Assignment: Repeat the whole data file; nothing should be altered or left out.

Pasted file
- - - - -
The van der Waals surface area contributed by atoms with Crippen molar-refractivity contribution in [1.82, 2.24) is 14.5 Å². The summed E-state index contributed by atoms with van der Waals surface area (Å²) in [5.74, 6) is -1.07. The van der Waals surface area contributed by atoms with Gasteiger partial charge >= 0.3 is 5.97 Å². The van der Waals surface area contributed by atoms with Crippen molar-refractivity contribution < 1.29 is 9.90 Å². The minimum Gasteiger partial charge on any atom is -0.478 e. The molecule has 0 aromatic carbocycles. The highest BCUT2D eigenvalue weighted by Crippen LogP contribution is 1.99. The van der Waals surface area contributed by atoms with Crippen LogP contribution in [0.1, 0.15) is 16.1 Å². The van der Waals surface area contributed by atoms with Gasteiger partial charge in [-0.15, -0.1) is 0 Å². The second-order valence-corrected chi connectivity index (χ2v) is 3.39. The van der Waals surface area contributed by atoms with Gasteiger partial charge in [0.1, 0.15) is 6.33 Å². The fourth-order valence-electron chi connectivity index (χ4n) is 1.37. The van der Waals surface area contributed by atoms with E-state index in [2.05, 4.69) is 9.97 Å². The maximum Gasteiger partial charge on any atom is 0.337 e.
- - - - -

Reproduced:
The van der Waals surface area contributed by atoms with Crippen molar-refractivity contribution in [1.82, 2.24) is 14.5 Å². The summed E-state index contributed by atoms with van der Waals surface area (Å²) in [5.74, 6) is -1.07. The van der Waals surface area contributed by atoms with Gasteiger partial charge >= 0.3 is 5.97 Å². The van der Waals surface area contributed by atoms with Crippen molar-refractivity contribution < 1.29 is 9.90 Å². The minimum Gasteiger partial charge on any atom is -0.478 e. The molecule has 0 aromatic carbocycles. The highest BCUT2D eigenvalue weighted by Crippen LogP contribution is 1.99. The van der Waals surface area contributed by atoms with Crippen LogP contribution in [0.1, 0.15) is 16.1 Å². The van der Waals surface area contributed by atoms with Gasteiger partial charge in [-0.15, -0.1) is 0 Å². The second-order valence-corrected chi connectivity index (χ2v) is 3.39. The van der Waals surface area contributed by atoms with Gasteiger partial charge in [0.1, 0.15) is 6.33 Å². The fourth-order valence-electron chi connectivity index (χ4n) is 1.37. The van der Waals surface area contributed by atoms with E-state index in [2.05, 4.69) is 9.97 Å². The maximum Gasteiger partial charge on any atom is 0.337 e.